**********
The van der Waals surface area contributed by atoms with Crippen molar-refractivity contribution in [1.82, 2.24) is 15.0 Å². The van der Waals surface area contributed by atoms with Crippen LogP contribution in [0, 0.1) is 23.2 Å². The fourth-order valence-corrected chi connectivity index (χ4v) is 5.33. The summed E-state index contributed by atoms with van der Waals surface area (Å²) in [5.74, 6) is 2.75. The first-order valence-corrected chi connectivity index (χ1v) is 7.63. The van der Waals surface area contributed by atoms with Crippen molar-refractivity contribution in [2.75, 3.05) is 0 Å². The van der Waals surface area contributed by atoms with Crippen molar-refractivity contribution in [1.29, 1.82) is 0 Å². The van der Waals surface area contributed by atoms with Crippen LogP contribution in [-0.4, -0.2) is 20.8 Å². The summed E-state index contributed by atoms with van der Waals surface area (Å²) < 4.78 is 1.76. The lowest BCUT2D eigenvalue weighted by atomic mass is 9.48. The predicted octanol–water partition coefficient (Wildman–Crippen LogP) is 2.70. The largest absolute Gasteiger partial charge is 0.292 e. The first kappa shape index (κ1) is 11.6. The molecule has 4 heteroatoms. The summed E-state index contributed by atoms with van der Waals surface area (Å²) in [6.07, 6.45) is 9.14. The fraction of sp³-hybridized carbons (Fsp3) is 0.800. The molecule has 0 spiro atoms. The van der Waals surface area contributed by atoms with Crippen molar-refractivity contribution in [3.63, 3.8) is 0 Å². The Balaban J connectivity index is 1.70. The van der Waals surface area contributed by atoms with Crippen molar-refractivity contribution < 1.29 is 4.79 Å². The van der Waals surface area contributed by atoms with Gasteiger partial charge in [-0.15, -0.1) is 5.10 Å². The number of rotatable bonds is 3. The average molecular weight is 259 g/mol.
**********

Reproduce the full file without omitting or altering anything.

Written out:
The van der Waals surface area contributed by atoms with Crippen molar-refractivity contribution in [1.82, 2.24) is 15.0 Å². The van der Waals surface area contributed by atoms with Crippen LogP contribution in [0, 0.1) is 23.2 Å². The fourth-order valence-corrected chi connectivity index (χ4v) is 5.33. The summed E-state index contributed by atoms with van der Waals surface area (Å²) in [5.74, 6) is 2.75. The first-order valence-corrected chi connectivity index (χ1v) is 7.63. The van der Waals surface area contributed by atoms with Crippen molar-refractivity contribution in [2.75, 3.05) is 0 Å². The van der Waals surface area contributed by atoms with Crippen molar-refractivity contribution in [1.29, 1.82) is 0 Å². The van der Waals surface area contributed by atoms with Crippen LogP contribution in [-0.4, -0.2) is 20.8 Å². The summed E-state index contributed by atoms with van der Waals surface area (Å²) < 4.78 is 1.76. The lowest BCUT2D eigenvalue weighted by atomic mass is 9.48. The predicted octanol–water partition coefficient (Wildman–Crippen LogP) is 2.70. The largest absolute Gasteiger partial charge is 0.292 e. The first kappa shape index (κ1) is 11.6. The molecule has 4 heteroatoms. The summed E-state index contributed by atoms with van der Waals surface area (Å²) in [6.07, 6.45) is 9.14. The fraction of sp³-hybridized carbons (Fsp3) is 0.800. The molecule has 0 spiro atoms. The van der Waals surface area contributed by atoms with Crippen molar-refractivity contribution in [3.63, 3.8) is 0 Å². The Balaban J connectivity index is 1.70. The van der Waals surface area contributed by atoms with Crippen molar-refractivity contribution < 1.29 is 4.79 Å². The van der Waals surface area contributed by atoms with Gasteiger partial charge in [-0.15, -0.1) is 5.10 Å². The number of rotatable bonds is 3. The average molecular weight is 259 g/mol.